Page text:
8 – The Revd Mr Sunderland incorporated a bit of humor, which is a nice touch, even on Ash Wednesday. And while I inwardly groaned at his mention of Facebook, his message wasn't exactly obvious, and ultimately had nothing to do with social media. It was interesting hearing how he was going to bring it around to the question of Ash Wednesday.
In a nutshell, what was the sermon about?
He began by recounting a sordid story he'd read on Facebook of the breakdown of a marriage. Citing the Prayer Book, he reminded us that there are two categories of sin: those things we ought not to do, but do; and those things we ought to do, but do not. Our focus, he argued, for thousands of years has been on our actions, and we ignore how neglectful we really are. Perhaps it is time for us to look at things we leave undone, and perhaps this could be the focus of our devotions this Lent. Rather than focus on ourselves, focus on how we can help others.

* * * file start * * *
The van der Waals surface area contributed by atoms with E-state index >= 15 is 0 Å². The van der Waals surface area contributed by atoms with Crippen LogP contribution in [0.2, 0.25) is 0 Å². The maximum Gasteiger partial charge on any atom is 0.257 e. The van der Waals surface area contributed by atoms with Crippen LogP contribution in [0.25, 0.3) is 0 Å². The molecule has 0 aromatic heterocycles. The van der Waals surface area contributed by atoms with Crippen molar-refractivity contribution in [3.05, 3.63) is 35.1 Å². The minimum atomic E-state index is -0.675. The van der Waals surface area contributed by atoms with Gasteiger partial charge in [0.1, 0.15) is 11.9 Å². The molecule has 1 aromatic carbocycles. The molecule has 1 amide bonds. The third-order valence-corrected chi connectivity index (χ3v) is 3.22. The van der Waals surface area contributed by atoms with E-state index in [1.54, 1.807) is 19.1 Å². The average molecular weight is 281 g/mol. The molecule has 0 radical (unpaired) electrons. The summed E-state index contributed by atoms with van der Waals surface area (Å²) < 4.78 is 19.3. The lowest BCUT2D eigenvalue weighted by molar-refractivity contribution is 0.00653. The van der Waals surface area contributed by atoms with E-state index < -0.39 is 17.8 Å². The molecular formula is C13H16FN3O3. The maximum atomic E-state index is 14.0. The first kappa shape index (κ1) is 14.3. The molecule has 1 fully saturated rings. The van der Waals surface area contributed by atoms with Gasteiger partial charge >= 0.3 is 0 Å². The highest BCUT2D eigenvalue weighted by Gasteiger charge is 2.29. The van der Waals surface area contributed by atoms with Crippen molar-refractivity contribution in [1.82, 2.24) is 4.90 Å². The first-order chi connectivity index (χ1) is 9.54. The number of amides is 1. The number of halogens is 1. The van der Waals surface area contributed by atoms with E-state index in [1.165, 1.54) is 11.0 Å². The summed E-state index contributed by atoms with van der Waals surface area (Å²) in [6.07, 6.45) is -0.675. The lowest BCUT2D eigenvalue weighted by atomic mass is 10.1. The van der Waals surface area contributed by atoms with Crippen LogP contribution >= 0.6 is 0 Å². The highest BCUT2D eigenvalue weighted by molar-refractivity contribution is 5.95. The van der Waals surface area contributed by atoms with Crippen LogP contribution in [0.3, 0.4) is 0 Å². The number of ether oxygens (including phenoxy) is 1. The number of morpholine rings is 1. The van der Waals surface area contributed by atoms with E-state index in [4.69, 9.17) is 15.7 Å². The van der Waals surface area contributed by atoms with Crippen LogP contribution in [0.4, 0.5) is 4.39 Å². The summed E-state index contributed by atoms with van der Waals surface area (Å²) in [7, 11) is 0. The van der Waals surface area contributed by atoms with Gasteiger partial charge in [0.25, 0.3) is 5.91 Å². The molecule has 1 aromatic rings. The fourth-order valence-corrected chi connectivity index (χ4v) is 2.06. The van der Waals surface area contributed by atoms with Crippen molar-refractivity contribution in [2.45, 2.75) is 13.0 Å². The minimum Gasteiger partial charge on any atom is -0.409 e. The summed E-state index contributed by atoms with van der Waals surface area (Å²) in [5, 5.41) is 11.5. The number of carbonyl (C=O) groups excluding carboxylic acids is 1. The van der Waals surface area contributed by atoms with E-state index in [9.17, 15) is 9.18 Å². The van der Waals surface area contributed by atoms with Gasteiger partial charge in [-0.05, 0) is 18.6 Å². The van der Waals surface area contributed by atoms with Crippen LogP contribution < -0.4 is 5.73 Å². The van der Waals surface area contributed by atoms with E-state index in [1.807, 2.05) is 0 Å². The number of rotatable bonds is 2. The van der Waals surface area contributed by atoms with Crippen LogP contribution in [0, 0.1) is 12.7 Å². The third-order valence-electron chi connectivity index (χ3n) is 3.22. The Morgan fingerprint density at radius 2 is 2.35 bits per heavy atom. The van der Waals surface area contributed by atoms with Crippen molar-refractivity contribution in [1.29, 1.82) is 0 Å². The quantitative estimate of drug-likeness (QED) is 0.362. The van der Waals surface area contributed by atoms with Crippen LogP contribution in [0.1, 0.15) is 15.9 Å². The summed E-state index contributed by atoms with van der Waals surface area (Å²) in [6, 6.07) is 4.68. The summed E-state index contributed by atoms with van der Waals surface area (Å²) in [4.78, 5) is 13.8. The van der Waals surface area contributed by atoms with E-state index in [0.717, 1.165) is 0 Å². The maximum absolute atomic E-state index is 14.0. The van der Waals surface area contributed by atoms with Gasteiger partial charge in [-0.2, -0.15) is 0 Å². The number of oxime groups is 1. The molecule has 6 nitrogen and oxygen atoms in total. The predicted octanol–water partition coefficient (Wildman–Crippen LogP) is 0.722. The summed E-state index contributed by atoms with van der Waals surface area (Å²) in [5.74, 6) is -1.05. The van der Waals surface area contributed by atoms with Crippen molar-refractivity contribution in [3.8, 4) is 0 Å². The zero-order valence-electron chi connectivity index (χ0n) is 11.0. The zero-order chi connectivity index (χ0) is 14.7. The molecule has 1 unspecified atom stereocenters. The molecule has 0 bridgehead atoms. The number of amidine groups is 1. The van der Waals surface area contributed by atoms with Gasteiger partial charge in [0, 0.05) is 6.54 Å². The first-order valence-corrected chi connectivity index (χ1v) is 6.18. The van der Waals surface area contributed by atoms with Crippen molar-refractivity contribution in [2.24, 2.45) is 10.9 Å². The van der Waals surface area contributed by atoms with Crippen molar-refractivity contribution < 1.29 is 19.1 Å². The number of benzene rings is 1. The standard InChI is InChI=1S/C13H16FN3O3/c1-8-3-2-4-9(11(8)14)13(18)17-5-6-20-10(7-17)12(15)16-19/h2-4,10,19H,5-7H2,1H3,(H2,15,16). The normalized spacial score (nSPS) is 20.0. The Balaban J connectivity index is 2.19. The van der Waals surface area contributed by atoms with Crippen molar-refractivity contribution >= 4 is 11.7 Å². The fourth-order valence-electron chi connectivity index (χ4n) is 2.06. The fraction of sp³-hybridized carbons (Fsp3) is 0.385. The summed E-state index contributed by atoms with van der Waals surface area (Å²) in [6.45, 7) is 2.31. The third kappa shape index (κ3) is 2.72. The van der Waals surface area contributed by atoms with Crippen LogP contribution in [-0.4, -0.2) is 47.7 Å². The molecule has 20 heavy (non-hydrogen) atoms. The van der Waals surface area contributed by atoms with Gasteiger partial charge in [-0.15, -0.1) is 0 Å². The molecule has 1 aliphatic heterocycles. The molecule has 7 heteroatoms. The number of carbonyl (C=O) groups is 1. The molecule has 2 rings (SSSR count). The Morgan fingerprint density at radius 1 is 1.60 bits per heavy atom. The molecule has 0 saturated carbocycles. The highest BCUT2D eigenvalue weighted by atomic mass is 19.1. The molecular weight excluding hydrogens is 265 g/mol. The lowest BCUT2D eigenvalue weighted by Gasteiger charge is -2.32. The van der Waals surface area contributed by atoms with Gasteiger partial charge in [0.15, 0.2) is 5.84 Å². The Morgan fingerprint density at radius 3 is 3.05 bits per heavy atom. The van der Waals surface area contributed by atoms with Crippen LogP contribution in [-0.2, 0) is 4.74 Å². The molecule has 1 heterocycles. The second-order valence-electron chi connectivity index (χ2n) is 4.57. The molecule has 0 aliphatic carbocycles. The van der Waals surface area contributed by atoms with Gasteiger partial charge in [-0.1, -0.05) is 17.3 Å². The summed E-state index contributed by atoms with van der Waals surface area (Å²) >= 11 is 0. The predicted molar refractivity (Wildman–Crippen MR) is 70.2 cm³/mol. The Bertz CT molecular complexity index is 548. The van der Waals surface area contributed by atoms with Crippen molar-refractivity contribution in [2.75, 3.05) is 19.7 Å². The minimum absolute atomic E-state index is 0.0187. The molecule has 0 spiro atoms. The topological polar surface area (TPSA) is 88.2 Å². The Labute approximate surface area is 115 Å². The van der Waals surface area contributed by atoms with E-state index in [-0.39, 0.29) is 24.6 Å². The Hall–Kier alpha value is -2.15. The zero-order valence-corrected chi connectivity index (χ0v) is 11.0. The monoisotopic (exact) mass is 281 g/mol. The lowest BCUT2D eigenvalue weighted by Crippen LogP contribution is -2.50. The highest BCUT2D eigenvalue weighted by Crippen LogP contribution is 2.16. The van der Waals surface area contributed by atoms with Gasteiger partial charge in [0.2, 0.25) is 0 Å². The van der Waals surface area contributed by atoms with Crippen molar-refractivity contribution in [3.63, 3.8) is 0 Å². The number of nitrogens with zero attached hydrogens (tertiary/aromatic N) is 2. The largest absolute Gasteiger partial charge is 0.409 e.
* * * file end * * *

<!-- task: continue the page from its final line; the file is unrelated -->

Which part of the service was like being in heaven?
Everyone sang, even the muttering lady behind me who, when she wasn't muttering, had a lovely voice, which was really nice. It always makes me happy to see a congregation really participating. And I really like the hymns in Lent, as they're at once kind of bouncy and a bit grim.
And which part was like being in... er... the other place?
I hadn't thought to inspect the chairs on my arrival, and I didn't realize that their modular design included a spot to store the hassock-kneeler where the arms of the chairs would be, rather like the tray tables in the arms of airplane seats. I scrambled around looking to find where others had miraculously made their hassocks appear. I hate being unprepared.
What happened when you hung around after the service looking lost?
Nobody spoke to me and there wasn't coffee, so I made my way out.
How would you describe the after-service coffee?
No coffee hour.
How would you feel about making another visit (where 10 = ecstatic, 0 = terminal)?
6 – I imagine this will become a regular stop-in during the work week, as there does seem to be a strong and active commuter contingent.
Did the service make you feel glad to be a Christian?
Yes. I found very useful the suggestion to look at what we overlook.
What one thing will you remember about all this in seven days' time ?
The "Snakes and Ladders" dome, which was both pretty and odd.